WHAT better antidote to these uncertain times, than an evening with BBC historian Neil Oliver. With his reassured, laid-back nature, the genial Scot was in town to let us know that there was no need to panic (there are more Dad’s Army references in the show).

The message is that the British Isles has been through tumultuous times of change before and it’s all part of our national identity. From natural disasters to geographic and economic splits from Europe, these lands and inhabitants have seen it all many times over.

The live show of his latest book is a simple and intimate affair, just Neil, the audience and a PowerPoint presentation. The ancient and complex history of the British Isles are cleverly formed into 100 easy-to-digest and self-standing stories.

A monumental challenge for even the most talented historian, but in Neil’s hands it’s a fascinating ride through some of his most treasured locations and memories. His good-natured delivery sweeps the audience along with him and there are no moments of boredom.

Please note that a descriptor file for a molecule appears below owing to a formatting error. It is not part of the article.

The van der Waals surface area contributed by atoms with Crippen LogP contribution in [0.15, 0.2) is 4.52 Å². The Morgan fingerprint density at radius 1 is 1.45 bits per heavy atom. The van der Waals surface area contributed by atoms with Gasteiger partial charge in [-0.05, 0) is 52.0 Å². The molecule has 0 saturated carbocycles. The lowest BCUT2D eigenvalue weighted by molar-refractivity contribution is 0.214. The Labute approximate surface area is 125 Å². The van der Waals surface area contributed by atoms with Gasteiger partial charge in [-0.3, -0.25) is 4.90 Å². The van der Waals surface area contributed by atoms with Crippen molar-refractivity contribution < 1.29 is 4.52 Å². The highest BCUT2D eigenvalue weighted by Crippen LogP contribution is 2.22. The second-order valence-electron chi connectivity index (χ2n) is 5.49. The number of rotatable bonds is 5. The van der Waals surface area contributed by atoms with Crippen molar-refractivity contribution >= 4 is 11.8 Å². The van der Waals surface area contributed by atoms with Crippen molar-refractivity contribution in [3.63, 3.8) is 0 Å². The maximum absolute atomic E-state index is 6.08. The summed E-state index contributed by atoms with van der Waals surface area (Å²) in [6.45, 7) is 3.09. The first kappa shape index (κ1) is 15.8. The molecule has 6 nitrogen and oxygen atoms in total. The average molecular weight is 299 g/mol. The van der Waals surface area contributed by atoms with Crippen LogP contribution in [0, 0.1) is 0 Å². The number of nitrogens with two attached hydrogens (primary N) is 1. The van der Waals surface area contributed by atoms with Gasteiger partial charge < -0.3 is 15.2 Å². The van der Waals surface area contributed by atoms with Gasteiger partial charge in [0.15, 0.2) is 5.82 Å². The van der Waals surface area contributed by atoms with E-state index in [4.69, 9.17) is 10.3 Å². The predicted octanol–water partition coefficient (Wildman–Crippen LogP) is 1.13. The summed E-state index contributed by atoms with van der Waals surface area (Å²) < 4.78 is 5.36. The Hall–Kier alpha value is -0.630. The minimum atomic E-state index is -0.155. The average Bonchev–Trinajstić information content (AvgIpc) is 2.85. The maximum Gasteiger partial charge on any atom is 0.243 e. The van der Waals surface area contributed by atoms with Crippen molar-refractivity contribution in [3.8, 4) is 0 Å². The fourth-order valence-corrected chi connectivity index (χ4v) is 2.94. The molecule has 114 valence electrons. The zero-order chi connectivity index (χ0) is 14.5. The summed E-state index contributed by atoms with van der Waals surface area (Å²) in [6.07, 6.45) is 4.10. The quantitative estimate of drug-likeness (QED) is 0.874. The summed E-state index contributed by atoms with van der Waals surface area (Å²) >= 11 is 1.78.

In his own words, this is a love-letter to the British Isles. There are no tedious examples of general history to be found here, but instead many unique stories that draw upon his years of archaeology and research.

More importantly, Neil doesn’t restrain himself to the modern mainland of Britain. The biggest revelations of the evening come when he explains the significance of Orkney, the Isle of Man, the Channel Islands and many more now overlooked islands. By turning the map of Europe upside down, Neil deftly highlighted how these were once far greater areas of social-significance.

With so much information packed into a few short hours, the show never outstayed its welcome. By the final curtain, the audience stepped out into the night with a brighter outlook and appreciation of this fair land.